In my work as a consultant, I spend a lot of time writing proposals. I have learned to surrender the outcome and celebrate the brave step of putting myself out there (the same with auditions). I would talk to someone about it, drink coffee or wine to it, and tell myself, 'Well done for getting it putting it on paper because it can now be used in another proposal.' Nothing is wasted no matter what happens because the work I have put in only made me better at what I do. This has helped me be ok with whatever the outcome.
When waiting for health results, I would turn to self-love activities and celebrate the goodness in my life (no matter how small). If I need further back up, I'd call on a friend in my support network to express my fears and then talk about the latest series on Netflix that I should check out. I'd surrender the thoughts and divert them to something else.
Waiting for a Breakthrough: Grow & Become While You Wait
Waiting for a breakthrough is not easy. We aspire for that big break - that opportunity that would set us on a path to success. However, in reality, success doesn't just come to us and we certainly don't become successful overnight. There is always a wrestle before a breakthrough, like a seed that has sprouted, breaking its way through the ground to grow into what it is meant to be.
Here's a story from my past that exemplifies my point. When I was in my second year of design school, I remember feeling uncertain about whether I was good enough to work as a designer. It was the year that most design students would decide whether to continue or drop out of design school and I wondered if I had 'transitioned'. I recall working on an assignment - a large format poster for a high-end furniture store. In those days, before designing anything on the computer, I would design layouts manually, cutting out images and chunks of texts for headings. I pinned the A2 sized poster on the wall to view it from a distance and made changes where I saw fit. I wrestled over the artwork for weeks. Late one evening, as I was stepping back looking at my work, a senior lecture walked past the studio at that moment and called out to me. 'Stop! That's it! You got it!' I was surprised by her reaction. She then explained that the composition was perfect from where she was standing. It caught her eye from a distance, which nailed the brief! And then she said something that I would never forget. 'You've broken through. I've seen you toil over this and now you have broken through. It was worth the hard work.' That was my turning point - I went on to finish design school and worked as a designer for 17 years, with the confidence that the wrestle in the waiting is worth it because I WILL come to my breakthrough.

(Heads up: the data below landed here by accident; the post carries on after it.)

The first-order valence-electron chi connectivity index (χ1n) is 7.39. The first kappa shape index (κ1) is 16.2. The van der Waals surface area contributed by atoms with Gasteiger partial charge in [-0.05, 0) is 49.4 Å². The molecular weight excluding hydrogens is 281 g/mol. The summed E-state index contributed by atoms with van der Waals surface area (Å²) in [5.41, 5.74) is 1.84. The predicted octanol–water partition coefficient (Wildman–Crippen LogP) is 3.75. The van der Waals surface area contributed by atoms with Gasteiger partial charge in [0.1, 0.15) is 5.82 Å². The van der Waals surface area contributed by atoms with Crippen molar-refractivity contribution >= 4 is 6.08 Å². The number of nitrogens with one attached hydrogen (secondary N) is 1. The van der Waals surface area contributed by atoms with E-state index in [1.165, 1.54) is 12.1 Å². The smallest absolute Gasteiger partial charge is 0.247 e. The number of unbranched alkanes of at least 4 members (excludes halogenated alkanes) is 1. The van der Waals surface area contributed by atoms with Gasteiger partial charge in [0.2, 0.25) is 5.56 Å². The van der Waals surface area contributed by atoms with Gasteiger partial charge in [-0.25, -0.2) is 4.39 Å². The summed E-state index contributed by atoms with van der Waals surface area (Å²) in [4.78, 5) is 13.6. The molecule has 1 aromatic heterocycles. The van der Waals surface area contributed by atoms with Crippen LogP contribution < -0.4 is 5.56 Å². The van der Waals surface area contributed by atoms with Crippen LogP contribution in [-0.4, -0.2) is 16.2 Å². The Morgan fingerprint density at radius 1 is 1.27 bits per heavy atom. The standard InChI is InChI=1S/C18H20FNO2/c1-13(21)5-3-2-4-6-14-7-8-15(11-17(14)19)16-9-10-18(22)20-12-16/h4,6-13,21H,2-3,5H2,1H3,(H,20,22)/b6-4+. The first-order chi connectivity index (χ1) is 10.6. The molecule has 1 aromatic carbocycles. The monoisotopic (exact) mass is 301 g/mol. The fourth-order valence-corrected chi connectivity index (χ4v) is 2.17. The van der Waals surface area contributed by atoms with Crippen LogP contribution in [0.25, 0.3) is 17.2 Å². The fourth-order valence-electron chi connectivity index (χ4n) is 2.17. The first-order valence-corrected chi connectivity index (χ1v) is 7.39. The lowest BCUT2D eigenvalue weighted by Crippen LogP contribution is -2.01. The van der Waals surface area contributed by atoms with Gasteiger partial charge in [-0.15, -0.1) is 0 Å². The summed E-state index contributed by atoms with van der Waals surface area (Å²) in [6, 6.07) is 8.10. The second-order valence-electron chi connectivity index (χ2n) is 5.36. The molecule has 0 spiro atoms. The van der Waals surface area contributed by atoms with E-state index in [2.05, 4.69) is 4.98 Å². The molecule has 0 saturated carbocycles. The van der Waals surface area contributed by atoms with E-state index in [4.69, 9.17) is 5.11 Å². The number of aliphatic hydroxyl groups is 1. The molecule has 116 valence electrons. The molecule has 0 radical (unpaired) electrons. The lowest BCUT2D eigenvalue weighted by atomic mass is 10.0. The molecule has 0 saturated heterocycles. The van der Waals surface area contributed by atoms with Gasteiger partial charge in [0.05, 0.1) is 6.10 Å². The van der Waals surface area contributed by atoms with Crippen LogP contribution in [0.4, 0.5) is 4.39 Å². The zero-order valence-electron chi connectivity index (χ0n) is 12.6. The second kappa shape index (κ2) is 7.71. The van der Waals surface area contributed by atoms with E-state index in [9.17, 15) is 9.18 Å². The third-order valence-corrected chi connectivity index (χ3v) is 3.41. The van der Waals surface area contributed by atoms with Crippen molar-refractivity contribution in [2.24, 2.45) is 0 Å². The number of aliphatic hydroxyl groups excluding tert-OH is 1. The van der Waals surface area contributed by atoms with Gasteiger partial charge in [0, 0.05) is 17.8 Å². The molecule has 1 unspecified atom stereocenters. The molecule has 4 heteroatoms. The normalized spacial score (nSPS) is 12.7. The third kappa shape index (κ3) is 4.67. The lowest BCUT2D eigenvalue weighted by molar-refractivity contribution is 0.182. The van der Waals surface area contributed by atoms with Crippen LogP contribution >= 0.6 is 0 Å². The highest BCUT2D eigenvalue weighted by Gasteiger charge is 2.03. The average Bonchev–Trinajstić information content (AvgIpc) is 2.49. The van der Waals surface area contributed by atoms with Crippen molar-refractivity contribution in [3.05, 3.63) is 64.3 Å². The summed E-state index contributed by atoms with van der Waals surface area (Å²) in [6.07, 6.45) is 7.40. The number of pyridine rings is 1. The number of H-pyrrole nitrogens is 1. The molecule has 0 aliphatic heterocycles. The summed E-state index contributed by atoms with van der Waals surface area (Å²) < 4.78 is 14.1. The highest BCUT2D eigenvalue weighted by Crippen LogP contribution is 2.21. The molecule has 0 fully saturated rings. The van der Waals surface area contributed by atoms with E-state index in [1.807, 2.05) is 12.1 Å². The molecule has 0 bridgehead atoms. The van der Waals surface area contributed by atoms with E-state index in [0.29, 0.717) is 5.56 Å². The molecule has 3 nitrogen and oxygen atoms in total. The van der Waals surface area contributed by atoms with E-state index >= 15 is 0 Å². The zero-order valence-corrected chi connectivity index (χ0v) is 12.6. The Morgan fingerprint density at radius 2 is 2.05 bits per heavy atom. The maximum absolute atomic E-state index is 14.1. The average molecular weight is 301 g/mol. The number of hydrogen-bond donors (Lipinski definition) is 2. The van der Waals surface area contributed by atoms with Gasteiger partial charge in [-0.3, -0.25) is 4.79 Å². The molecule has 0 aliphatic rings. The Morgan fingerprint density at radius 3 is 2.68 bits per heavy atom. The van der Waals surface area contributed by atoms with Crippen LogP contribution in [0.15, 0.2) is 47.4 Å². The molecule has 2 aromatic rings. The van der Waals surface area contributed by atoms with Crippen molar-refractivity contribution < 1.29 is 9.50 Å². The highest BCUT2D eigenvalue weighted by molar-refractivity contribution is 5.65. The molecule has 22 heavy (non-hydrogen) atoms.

Trying to break through takes a long time and it is uncomfortable. I am grateful for my husband Tim, who is one of the most patient people I know. He has taught me so much about slowing down and letting go of the need to rush into making something happen prematurely. Mastery takes time and practice. I learnt that if growth is the PROCESS OF BECOMING, then a breakthrough is when WE HAVE BECOME. If we haven't broken through, it is because we are still becoming. Regardless of where we are at, we are progressing... even in the waiting.
Being in lockdown is incredibly challenging for us all, but we have the opportunity to grow and become while we wait. The worse thing for us to do is to complain about others and not gain control of our choices. The question is who do we want to be when we get out of a season of waiting and what steps can we take right now towards our breakthrough?
I am interested to know what will you do while you wait. Please do write back if you would like to share or have any questions. I hope this letter has given you some food for thought on how waiting can be a gift. May we learn to appreciate the bonus time gifted to us the next time we have to wait.
Founder of Made to Create